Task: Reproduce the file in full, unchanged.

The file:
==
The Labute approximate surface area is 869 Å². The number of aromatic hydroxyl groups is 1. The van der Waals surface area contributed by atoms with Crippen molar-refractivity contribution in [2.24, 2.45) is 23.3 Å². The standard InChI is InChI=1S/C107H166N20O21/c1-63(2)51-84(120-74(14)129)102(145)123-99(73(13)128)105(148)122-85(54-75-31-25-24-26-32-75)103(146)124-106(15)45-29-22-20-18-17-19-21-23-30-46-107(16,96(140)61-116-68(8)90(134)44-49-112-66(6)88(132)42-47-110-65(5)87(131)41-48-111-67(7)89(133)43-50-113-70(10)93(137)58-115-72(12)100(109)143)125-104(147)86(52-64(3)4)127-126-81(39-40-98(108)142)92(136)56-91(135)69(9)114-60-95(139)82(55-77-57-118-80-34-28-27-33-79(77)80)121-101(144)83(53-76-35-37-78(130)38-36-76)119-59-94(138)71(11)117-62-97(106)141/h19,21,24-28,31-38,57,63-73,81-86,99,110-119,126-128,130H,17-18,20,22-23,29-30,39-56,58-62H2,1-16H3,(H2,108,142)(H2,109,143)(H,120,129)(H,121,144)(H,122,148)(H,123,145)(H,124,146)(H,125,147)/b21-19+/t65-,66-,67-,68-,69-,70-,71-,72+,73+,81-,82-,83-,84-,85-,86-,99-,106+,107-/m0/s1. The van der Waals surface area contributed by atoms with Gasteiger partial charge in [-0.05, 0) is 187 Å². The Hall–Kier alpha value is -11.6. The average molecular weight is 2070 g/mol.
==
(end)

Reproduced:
The Labute approximate surface area is 869 Å². The number of aromatic hydroxyl groups is 1. The van der Waals surface area contributed by atoms with Crippen molar-refractivity contribution in [2.24, 2.45) is 23.3 Å². The standard InChI is InChI=1S/C107H166N20O21/c1-63(2)51-84(120-74(14)129)102(145)123-99(73(13)128)105(148)122-85(54-75-31-25-24-26-32-75)103(146)124-106(15)45-29-22-20-18-17-19-21-23-30-46-107(16,96(140)61-116-68(8)90(134)44-49-112-66(6)88(132)42-47-110-65(5)87(131)41-48-111-67(7)89(133)43-50-113-70(10)93(137)58-115-72(12)100(109)143)125-104(147)86(52-64(3)4)127-126-81(39-40-98(108)142)92(136)56-91(135)69(9)114-60-95(139)82(55-77-57-118-80-34-28-27-33-79(77)80)121-101(144)83(53-76-35-37-78(130)38-36-76)119-59-94(138)71(11)117-62-97(106)141/h19,21,24-28,31-38,57,63-73,81-86,99,110-119,126-128,130H,17-18,20,22-23,29-30,39-56,58-62H2,1-16H3,(H2,108,142)(H2,109,143)(H,120,129)(H,121,144)(H,122,148)(H,123,145)(H,124,146)(H,125,147)/b21-19+/t65-,66-,67-,68-,69-,70-,71-,72+,73+,81-,82-,83-,84-,85-,86-,99-,106+,107-/m0/s1. The van der Waals surface area contributed by atoms with Gasteiger partial charge in [-0.05, 0) is 187 Å². The Hall–Kier alpha value is -11.6. The average molecular weight is 2070 g/mol.